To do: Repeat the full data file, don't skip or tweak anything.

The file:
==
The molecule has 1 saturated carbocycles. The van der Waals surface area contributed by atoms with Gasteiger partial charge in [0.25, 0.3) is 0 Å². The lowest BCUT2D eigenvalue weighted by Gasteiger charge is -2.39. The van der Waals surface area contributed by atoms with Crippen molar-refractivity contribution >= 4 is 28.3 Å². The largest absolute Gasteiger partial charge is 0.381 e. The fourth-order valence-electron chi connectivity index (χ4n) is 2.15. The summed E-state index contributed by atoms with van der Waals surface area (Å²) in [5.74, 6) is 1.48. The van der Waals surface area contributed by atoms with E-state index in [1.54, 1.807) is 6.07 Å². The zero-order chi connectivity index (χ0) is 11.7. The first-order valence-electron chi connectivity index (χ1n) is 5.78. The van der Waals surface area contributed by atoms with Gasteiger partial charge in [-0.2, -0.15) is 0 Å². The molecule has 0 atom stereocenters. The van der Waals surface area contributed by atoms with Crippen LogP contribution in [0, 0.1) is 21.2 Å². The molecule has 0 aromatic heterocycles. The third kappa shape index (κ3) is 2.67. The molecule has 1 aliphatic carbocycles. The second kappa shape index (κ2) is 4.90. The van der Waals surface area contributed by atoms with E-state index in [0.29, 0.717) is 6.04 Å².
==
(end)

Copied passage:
The molecule has 1 saturated carbocycles. The van der Waals surface area contributed by atoms with Gasteiger partial charge in [0.25, 0.3) is 0 Å². The lowest BCUT2D eigenvalue weighted by Gasteiger charge is -2.39. The van der Waals surface area contributed by atoms with Crippen molar-refractivity contribution >= 4 is 28.3 Å². The largest absolute Gasteiger partial charge is 0.381 e. The fourth-order valence-electron chi connectivity index (χ4n) is 2.15. The summed E-state index contributed by atoms with van der Waals surface area (Å²) in [5.74, 6) is 1.48. The van der Waals surface area contributed by atoms with E-state index in [1.54, 1.807) is 6.07 Å². The zero-order chi connectivity index (χ0) is 11.7. The first-order valence-electron chi connectivity index (χ1n) is 5.78. The van der Waals surface area contributed by atoms with Gasteiger partial charge in [-0.2, -0.15) is 0 Å². The molecule has 0 atom stereocenters. The van der Waals surface area contributed by atoms with Crippen LogP contribution in [0, 0.1) is 21.2 Å². The molecule has 0 aromatic heterocycles. The third kappa shape index (κ3) is 2.67. The molecule has 1 aliphatic carbocycles. The second kappa shape index (κ2) is 4.90. The van der Waals surface area contributed by atoms with E-state index in [0.29, 0.717) is 6.04 Å².